Retro Game Of The Week: Midnight Resistance (Sega Mega Drive)

Midnight Resistance Sega Mega Drive

Midnight Resistance is deeply derivative — and lots of fun… and my copy might be a bit weird to boot.

In Retro Game Of The Week I pull a game from my collection and write about why it’s important or interesting. Or in some cases, badly dated and rubbish.

Back in the days of arcade games being a common sight not only in arcades, but also takeaway places, bowling alleys, heck, anywhere they would fit, most cabinets (especially here in Australia) were deeply generic.

Midnight Resistance Sega Mega Drive
Pictured: Generic big PEWPEWPEW weapons

That’s because while they were built as custom cabinets (and some of the artwork was amazing) they were also incredibly heavy, expensive… and arcade operators quickly worked out that if they all used the same basic controls of joysticks and buttons then all they had to do was swap out the underlying arcade boards to get a new, fresh game in play. That’s the whole JAMMA system (amongst others) in a nutshell… but I digress.

Midnight Resistance Sega Mega Drive
Midnight Resistance: Every action figure you ever owned as a kid in their own platform run and gun game. 

Not all games worked with standard controllers, and this week’s choice, Data East’s Midnight Resistance is one of those. Instead of a standard joystick, it used a rotating joystick to position your player’s gun as you ran through a series of run and gun levels that owed more than a little debt to Konami’s Contra. That was very much Data East’s MO back in the day for a lot of titles, often with mediocre results.

Midnight Resistance isn’t one such game, because it’s quite wildly out there in terms of visual design, tied in with some quite smart (if sometimes cheap, in that arcade style) level design.

Midnight Resistance Sega Mega Drive
It appears that the “Midnight Resistance” force of the title… is actually just two people.
And only one of them has a gun.

It was ported to a bunch of 8 and 16 bit computer systems of the day, but only the Sega Mega Drive saw a console release at the time, which raises the question of how you get a spinning joystick onto a system that (at the time) only had a D-Pad and three buttons.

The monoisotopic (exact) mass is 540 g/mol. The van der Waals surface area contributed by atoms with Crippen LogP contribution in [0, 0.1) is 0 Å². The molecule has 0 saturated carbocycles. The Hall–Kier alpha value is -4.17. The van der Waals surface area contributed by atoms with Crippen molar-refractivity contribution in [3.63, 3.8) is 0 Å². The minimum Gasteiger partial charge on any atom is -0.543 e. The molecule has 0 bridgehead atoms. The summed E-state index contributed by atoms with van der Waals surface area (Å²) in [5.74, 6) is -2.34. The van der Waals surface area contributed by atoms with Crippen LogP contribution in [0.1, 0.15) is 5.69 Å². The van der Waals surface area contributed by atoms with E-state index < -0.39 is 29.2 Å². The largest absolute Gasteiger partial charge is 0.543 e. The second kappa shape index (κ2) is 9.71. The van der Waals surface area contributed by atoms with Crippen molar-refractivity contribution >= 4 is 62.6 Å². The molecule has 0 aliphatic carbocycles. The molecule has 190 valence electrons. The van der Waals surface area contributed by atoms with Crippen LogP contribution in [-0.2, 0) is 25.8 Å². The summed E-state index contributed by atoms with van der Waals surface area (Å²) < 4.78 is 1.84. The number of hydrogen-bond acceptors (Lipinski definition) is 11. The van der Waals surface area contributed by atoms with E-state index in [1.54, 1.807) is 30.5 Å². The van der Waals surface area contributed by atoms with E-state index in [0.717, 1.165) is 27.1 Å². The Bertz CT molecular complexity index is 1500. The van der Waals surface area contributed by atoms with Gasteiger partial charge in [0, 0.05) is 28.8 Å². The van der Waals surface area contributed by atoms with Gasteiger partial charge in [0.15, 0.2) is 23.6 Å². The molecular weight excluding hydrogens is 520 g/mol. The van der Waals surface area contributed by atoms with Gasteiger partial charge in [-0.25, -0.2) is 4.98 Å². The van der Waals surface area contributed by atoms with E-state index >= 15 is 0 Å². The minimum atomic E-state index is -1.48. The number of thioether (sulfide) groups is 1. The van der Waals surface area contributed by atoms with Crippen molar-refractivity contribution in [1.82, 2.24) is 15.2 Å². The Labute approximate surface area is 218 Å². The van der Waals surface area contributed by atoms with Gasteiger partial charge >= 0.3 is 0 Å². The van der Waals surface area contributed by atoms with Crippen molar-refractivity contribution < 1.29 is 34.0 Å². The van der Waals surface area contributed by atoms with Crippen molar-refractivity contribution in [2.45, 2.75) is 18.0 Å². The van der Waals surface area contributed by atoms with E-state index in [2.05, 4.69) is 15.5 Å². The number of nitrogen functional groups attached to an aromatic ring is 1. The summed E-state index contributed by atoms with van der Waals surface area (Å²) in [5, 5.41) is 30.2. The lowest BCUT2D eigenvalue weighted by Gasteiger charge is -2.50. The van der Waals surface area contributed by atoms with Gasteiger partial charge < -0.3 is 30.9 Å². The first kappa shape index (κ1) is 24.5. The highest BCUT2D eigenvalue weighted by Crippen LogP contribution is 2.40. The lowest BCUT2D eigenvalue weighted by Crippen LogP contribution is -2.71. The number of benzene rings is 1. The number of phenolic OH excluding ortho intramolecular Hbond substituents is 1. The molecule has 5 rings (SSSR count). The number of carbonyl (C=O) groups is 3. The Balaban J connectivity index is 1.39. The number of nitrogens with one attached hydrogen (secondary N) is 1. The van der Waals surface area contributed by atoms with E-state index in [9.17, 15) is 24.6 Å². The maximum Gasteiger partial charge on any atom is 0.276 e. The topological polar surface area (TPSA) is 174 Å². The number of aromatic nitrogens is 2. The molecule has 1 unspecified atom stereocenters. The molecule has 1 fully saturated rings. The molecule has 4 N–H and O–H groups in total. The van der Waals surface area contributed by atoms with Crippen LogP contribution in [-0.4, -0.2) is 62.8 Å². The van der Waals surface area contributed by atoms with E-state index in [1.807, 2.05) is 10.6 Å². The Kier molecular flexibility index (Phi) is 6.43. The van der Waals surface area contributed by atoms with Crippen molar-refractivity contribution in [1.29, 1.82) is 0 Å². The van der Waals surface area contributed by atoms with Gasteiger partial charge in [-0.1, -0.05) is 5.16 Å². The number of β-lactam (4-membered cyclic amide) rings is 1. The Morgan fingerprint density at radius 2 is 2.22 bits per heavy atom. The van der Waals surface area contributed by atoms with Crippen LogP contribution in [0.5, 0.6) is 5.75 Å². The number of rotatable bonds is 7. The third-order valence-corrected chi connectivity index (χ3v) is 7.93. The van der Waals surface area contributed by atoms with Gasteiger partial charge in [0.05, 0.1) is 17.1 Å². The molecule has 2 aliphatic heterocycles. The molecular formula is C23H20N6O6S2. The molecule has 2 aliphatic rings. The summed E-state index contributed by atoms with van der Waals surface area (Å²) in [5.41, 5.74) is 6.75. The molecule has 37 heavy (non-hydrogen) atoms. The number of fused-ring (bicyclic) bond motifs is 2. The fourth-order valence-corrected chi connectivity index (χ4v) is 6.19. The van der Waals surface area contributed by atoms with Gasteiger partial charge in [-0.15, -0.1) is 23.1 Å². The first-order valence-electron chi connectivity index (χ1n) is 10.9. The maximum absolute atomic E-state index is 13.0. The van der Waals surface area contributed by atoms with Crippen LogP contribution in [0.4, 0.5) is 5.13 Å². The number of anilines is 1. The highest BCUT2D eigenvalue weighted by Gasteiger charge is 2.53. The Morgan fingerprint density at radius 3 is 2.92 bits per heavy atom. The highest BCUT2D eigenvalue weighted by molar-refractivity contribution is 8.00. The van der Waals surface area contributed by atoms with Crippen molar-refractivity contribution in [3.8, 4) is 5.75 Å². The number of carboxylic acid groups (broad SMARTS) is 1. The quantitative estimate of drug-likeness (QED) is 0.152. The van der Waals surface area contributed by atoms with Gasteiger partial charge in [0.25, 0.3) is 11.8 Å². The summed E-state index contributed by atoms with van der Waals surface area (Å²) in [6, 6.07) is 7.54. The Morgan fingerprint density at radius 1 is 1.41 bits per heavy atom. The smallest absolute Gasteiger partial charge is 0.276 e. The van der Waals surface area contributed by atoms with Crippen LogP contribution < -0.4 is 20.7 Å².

The default control scheme (you get a choice, but the default is easily the best) is quite clever in how it deals with this.

Midnight Resistance Sega Mega Drive
Why do weapons cost keys?
Who is selling them to you, and why?
Probably best not to think about it.

One button toggles auto fire, one jumps and one allows you to keep firing in the same direction if it’s held down. It’s not quite as fun as I remember the arcade game being — the lack of two player action also plays a role there — but it’s a very good take on how to bring that kind of different control into the home.

It’s also just fun. Yes, it’s derivative without a doubt, but it’s derivative by way of also being bombastic in the best 80s-action-film way.

Midnight Resistance Sega Mega Drive
For maximum effect, play Midnight Resistance while listening to this.

There’s a loose remnant of a plot (mad scientists, family kidnapped, hey, guess what, it doesn’t matter all that much) but it’s mostly just simple arcade action — and all the better for it.

How to play Midnight Resistance (Sega Mega Drive) today

Midnight Resistance Mega Drive
My own copy is an ex-rental copy — there was an interesting period in the late 1990s and early 2000s where video stores (remember them?) were clearing out stock of games that were no longer popular, often for incredibly low prices. If memory serves, this was about five bucks, and it’s easily worth that.

Although — and this was something I only realised when researching this week’s piece — it might also be the very first pirate Mega Drive cartridge I ever came across (without realising it!).

Why say that? My copy doesn’t have instructions (not surprising for an ex-rental game) and it bears the Japanese box art… but it appears that the legit Japanese box art has Japanese text at the base, and Japanese text on the back.

My copy has neither of those things, so it’s possible it’s a fake one… though one I’ve owned since about 1997, which would make it a very early example of the form, I feel.

Weird. Might be worth nothing, not that I care much for retro collecting “value” to speak of — and given it’s ex-rental it feels like a genuine curio that I’m happy to keep even if it’s not 100% legit. It’s been sitting there with me thinking it was legit for such a long time, I’m willing to think of it as such, even if it’s technically worthless. Maybe.

But that was some time ago. What’s the going rate for a real copy at the time of writing?

Looking at eBay, copies tend to go for around $50 loose and around $120 in box, though this did remind me of just how absolutely awful the US box art for this game was.

Midnight Resistance Sega Genesis
How DRUNK was the marketing department to sign off on this abomination?

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